Two Yaqui media spokesmen of the Vicam water rights struggle were illegally imprisoned for one year. The men were released after a year of imprisonment. Mario Luna recently went to the United Nations, and the Standing Rock resistance in North Dakota, to share the struggle here for  water rights.

During the long years of struggle, the Zapatistas came with support from Chiapas, and the Mohawk Warriors came from the far north.

Rio Yaqui cultural exhibit at Yaqui Museum at Cocorit, Sonora,
Mexico. Photo Brenda Norrell
Back at the gathering today, an espresso coffee shop with free wifi is located across the road. Unexpectedly, a Yaqui cowboy rides up on his horse. In Spanish he happily greets another Yaqui man at the door of the museum, both are wearing the crisp white cowboy hats that are worn here. “Hola, where you from?” the Yaqui on horseback asks, happy to greet others to this community. There is a peace and joy here, not far from the sea, and not far from Vicam, where one of the greatest water battles of our times has unfolded.

When the Yaqui Deer dances began, the travelers who came so far are blessed. From the northern border, the O’odham have driven eight hours to be here. The roads, at least, are fairly free of the Mexican military that once frightened travelers.

The real danger is not seen. It is not discussed. It is there, the ever present danger.

The water wars, the struggles for the survival of the languages, music, dances, culture and traditions, and the battle for survival itself is always present. Here, in Sonora, for Indigenous, the battle is always the struggle for life itself.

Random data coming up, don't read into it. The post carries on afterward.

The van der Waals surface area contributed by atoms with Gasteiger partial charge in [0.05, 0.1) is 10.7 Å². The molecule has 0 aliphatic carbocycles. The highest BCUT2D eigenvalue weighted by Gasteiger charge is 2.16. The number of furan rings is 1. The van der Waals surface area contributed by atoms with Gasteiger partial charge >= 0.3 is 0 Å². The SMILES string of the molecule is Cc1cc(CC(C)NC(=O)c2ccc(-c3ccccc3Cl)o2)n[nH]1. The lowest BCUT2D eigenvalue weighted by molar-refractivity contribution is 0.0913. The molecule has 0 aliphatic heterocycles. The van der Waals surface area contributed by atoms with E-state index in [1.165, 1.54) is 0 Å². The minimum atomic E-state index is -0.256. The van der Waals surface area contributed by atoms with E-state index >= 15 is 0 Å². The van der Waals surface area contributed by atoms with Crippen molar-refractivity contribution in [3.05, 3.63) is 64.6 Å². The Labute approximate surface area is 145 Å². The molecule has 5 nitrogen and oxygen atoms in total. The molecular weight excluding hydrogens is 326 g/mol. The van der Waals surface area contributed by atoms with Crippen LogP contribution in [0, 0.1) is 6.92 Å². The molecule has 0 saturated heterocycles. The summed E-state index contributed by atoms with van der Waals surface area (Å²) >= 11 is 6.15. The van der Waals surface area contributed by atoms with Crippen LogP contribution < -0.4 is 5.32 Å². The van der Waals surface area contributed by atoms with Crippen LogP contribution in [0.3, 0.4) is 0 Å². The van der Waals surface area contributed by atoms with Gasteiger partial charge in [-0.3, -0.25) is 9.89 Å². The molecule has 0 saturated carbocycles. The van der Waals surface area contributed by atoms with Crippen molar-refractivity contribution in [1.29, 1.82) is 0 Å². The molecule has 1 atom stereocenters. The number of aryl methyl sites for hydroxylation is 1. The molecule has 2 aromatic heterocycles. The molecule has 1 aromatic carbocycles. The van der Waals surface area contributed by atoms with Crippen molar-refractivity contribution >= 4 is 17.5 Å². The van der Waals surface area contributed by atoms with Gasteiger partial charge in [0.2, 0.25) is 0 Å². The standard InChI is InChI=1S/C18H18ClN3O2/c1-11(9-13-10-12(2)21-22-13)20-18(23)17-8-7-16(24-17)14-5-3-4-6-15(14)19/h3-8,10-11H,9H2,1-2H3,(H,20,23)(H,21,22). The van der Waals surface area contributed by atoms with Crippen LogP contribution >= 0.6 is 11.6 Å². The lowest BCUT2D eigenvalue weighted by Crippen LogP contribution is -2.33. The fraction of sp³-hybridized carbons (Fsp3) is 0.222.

Photo below: Victor Garcia Brown of the ritual ceremony of the flying papantla. Photo by Brenda Norrell.

Below: Comcaac (Seri) elder from the coastal fishing villages of Comcaac, speaks on preservation of language and culture. Photo Brenda Norrell.

TODAY: Censored News Coverage Fundraiser: Native American Forum on Nuclear Issues

Nevada Test Site on Western Shoshone lands; Navajo uranium miners in Four Corners area working unprotected with radioactive ore during U.S. government's Cold War; Supai children and friends at Havasupai Uranium Summit (Photo Brenda Norrell) and Dineh marching against uranium mining in Church Rock, N.M.
By Brenda Norrell
Censored News

Update: Sorry, I was unable to raise travel fund donations to attend the Native American Nuclear Forum, so I will not be able to provide live coverage.

Best, Brenda Norrell

LAS VEGAS -- The Native American Forum on Nuclear Issues begins tonight, Sunday night, with reception. Two day conference of Western Shoshone, Paiute, Navajo, Supai, and more, discussing the U.S. policies of genocide and the nuclear industry. From the Nuclear Test Site and Yucca Mountain on Western Shoshone lands, to the Cold War strewn radioactive tailings on the Navajo Nation, and the ongoing targeting of Navajoland and Native communities, the U.S. government has long wanted to make Indian country a nuclear dump site.

Censored News celebrates as we begin our 11th year of publishing. We have no ads, grants or revenues. Reader donations help pay the expenses of our live broadcasts. Thank you for donating and being part of Censored News.